“Data-driven decision-making is about gathering data to understand if a school is meeting its purpose and vision,” says Victoria Bernhardt, author of Data Analysis for Comprehensive Schoolwide Improvement. “If we do not have a target, we could make decisions that essentially lead to ‘random acts of improvement.” Noted educator Rabbi Hersh Fried, in an interview printed in the fall 2015 issue of Jewish Action, said, “One of the problems in our communities is that we have no statistics. This allows anybody with an agenda to randomly declare ‘the biggest problem plaguing our community.’ They also claim to know the cause of that problem and to demand that everyone support their solution. We would be much further along as a community if we had some data on the goings-on in our communities and schools.”

YTCTE’s Journey

In the book, Driven by Data 2.0, Paul Bambrick-Santoyo outlines a process of using data effectively by identifying four steps: assessment, analysis, action, and culture.  We are using this four-step process to implement DDI in the identified priority areas of Chumash and kriah.

Assessment: By creating thorough and easy-to-administer evaluations, we can find meaningful data. 

Chumash: We are in the initial stages of a schoolwide computerized Chumash assessment. We created grade-level tests with teacher input, assessing the critical skills required for that age bracket. Rigorous, multiple-choice answers were written and uploaded onto a digital platform. Every student at YTCTE took this 30-minute exam.

Kriah: YTCTE has been tracking data on students’ correct syllables per minute (SPM) and accuracy. Initially, we used a thorough but labor-intensive 12-minute exam. In year two we amended this process by having a team of kriah experts administer a two-minute exam that tests a student’s basic kriah competency.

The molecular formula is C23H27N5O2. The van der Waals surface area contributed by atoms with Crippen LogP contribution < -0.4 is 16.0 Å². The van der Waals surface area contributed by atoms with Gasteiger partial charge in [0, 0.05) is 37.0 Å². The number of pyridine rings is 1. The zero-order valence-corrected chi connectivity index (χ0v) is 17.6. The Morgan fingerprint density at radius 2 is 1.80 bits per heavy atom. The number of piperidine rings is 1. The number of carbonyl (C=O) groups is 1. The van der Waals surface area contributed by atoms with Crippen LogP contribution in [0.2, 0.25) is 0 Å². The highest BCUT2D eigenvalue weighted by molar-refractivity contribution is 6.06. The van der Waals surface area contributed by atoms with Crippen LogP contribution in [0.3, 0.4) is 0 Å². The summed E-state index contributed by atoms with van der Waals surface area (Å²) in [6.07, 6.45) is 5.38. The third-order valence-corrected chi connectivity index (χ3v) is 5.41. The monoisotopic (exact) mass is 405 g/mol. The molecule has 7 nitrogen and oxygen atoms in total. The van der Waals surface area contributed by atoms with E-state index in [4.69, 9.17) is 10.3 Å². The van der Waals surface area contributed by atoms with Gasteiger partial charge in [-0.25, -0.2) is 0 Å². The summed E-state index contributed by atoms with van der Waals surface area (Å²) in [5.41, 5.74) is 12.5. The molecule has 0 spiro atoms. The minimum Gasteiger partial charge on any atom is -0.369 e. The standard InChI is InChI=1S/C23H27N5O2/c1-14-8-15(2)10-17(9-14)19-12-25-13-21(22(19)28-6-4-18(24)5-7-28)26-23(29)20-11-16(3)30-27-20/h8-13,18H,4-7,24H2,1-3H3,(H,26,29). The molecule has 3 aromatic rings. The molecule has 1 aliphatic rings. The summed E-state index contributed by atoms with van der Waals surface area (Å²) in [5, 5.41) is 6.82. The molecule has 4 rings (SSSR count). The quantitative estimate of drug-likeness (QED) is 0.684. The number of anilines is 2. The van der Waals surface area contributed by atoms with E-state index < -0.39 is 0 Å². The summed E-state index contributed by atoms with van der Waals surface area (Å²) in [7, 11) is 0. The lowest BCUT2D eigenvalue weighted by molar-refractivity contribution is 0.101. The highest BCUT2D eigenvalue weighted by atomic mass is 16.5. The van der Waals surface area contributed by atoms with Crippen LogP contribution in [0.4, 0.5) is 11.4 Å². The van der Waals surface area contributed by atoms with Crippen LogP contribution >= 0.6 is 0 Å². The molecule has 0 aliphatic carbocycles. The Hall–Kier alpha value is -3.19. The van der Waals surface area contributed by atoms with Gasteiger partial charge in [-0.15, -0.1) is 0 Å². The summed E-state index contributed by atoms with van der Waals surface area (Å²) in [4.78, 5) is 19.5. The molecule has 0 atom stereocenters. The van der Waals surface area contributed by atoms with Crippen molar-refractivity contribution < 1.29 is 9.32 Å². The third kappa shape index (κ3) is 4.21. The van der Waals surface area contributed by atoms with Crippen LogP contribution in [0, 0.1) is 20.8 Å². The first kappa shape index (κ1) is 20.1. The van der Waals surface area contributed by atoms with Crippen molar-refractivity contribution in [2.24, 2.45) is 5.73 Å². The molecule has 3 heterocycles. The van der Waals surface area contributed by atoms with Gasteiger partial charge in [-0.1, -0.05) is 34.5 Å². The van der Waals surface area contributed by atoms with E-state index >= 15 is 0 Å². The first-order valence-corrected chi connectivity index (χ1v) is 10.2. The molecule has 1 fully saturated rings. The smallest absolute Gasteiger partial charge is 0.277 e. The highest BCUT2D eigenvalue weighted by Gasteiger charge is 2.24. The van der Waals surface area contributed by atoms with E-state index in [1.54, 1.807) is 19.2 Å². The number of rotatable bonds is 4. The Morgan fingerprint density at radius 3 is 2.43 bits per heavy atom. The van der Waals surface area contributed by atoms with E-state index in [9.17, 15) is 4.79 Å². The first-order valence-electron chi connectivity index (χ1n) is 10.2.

AnalysisBy breaking down the results, one can begin to determine the causes and remedies.

Chumash: Results from the computerized assessment automatically populated a spreadsheet, giving us a centralized location where staff can analyze the results. Important data included percentages of students who answered a given question incorrectly. We also looked for schoolwide trends in the data. For example, we noticed that the volume of information we expected students to know by certain grade levels was beyond the ability of a large segment of students. The data further showed that weaknesses in the prefix/suffix skills negatively impacted the students’ knowledge of the shoroshim. Team-wide discussions are now taking place about how to better enforce these critical skills.

Kriah: The results of the SPM (syllables read per minute) testing are entered in a spreadsheet, divided by grade and teacher. An analysis is done to find class-wide challenges and individual problems. Follow-up meetings are held to plan for individual intervention when necessary.

Action: After data is gleaned and sifted through, a plan of enhanced learning is developed and applied. 

Chumash: We analyzed the most often recurring words that would best promote future learning. These observations led to team-wide discussions on how to better reinforce these critical skills. For individual students, it has made an impact on the criteria necessary for other interventions and class placement.

Kriah: Students with lagging skills are targeted for remediation, and teachers are coached on how to target class-wide challenges. The data also showed that the younger grades are stronger readers than the older ones, confirming our investment in extra kriah support two years ago. Since we don’t have comprehensive data about older students’ abilities from prior years, conversations are ongoing to figure out why the older students are not as developed and what can be done to help them.